Guarulhos International Airport, the largest auction, was won by the consortium formed by the Brazilian infrastructure company Invepar and Brazilian construction firm OAS, together a 90% stake, and Airports Company South Africa (ACSA) with a 10% stake. The second round of concessions are planned to be held on October 30th, 2013 as stated by the Secretary of Civil Aviation, Moreira Franco, with specifics on the bid requirements to be released around August 2013. The winners of the previous concessions are ineligible to participate in this round of concessions. The second round concession’s general rules for participation are as follows: The Brazilian government, through Infrarero, will maintain 49% stake while the concessionaire will possess 51% stake.
Each company within the bidding consortium/concessionaire must have at least 25% equity. The concessionaire must have experience terminals that serve at minimum The U.S. Commercial Service –operating Your Global Business Partner. 35 million passengers per year at least once in the last five (5) years. Currently, worldwide airports that meet this
Planned and ongoing investment projects at Infraero-administered airports
criterion include the following airports:
Market Opportunity 2 The Brazilian Civil Aviation Agency (ANAC) is in charge of awarding the concessions of National Plan of Privatization (PND) of the airports. The first round of concessions yielded more than US$ 14 billion and the following bid winners:
Viracopos International Airport concession was won by Aeroportos Brazil consortium, formed by the Brazilian toll road operator Triunfo Participações, the Brazilian engineering company UTC and the French airport operator Egis. Brasilia’s International Airport was won by the InfrAmerica consortium, formed by the Brazilian engineering company ENGEVIX and the Argentine Corporacion America holding company, with a 50% stake each.
Source: Airports Council International Source: Airports Council International 2013 2013
The concessionaire will transfer 5% of annual gross revenue to the Fundo Nacional de Aviação Civil (FNAC) to finance investments in other areas of the airport industry sector. The concessionaire will of transfer of annualauctions gross revenue to the F Participation in only one the two5% concession is permitted; note the auctions will take place simultaneously. (FNAC) to finance investments in other areas of the airport industry
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Participation in only one of the two concession auctions is permitte simultaneously.
Brazilian Airport Privatization Second Round Concessions In addition to the investment requirements, Brazilian government stipulates 32 indicators of Quality of Service (IQS) to be provided at the airport i.e. seats available, elevators and escalators, bathroom quality, free internet access, etc. A short term forecast of improvements is an imperative aspect and consideration during the bidding process. More detailed requirements exist for each of the airports to be concessioned; they are as follows:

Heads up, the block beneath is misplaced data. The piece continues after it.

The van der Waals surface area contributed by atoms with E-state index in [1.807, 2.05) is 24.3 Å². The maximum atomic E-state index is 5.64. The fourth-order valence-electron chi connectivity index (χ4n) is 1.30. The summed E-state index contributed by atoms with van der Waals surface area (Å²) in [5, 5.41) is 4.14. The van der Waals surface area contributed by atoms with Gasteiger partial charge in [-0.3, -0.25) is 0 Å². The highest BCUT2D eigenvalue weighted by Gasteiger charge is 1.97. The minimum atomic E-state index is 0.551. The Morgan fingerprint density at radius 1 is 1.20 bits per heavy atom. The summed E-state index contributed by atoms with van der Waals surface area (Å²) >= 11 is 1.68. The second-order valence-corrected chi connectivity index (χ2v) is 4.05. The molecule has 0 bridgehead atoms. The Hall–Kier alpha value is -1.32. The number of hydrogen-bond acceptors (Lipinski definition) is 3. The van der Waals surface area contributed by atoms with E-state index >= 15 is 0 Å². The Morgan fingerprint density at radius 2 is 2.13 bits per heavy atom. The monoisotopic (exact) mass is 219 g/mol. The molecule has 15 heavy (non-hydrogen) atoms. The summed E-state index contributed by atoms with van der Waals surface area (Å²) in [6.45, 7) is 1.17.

Internacionais Antônio Carlos Jobim (Galeão), Rio de Janeiro
Tancredo Neves (Confins), Belo Horizonte Confins presently has a maximum passenger capacity of 10.3 million passengers per year. In 2011, 9.5 million passengers travelled through this airport, 92% of capacity. It is forecasted 43 million passengers per year by 2043, the end of the 30 year concessionary period, will travel through Confins International Airport. The bidding requirements for Confins’ concessions are as follows: Concession Period: 30 years (2013 – 2043) Minimal bid contribution: R$ 1.561 billion (US$ 0.7271 billion) Estimated needed investment: R$ 3.5 billion (US$ 1.6302 billion) New terminal construction with minimum of 14 passengers gates (by April 30th, 2016) Additional vehicle parking adequate for increased passengers (by April 30th, 2016) Enlargement of aprons (by April 30th, 2016) Construction of 2nd independent runway (by 2020)
Galeão’s current maximum passenger capacity is 17.4 million passengers per year, the second busiest airport in the country. In 2011, 14.9 million passengers travelled through Galeão, 85.63% of its maximum capacity. With a forecasted 44 million passengers by 2014 for the World Cup, without any additional infrastructure enhancements, Galeão will be 153% over capacity. Moreover, it is forecasted that the annual volume of passengers by 2038, the end of the 25 year concessionary period, will be 60 million passengers per year. The bidding requirements for Galeão concessions are as follows: Concession Period: 25 years (2013 - 2038)
Note: USD amount is based on USD 1/BRL 2.147 exchange rate on June 13th, 2013 To be successful in bidding for public sector procurement opportunities in Brazil, U.S. firms must either be established in the country, or, particularly in the case of airport concessions, partner with a large well established prime contractor that is known in the market. The next Brazilian airport auction bidding documents should be published inAugust on the ANAC website, http://www.anac.gov.br/SalaImprensa.aspx.
Minimal bid contribution: R$ 4.645 billion (US$ 2.1635 billion) Estimated needed investment: R$ 5.2 billion (US$ 2.422 billion) Construction of 26 additional passenger boarding gates (by April 30th, 2016) Construction for at least 1850 vehicles (by end of 2015) Adequate installation of cargo storage facilities (for the 2016 Olympic Games) Enlargement of aprons (by April 30th, 2016) Construction of an independent runway (by 2021)
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Published on Dec 28, 2013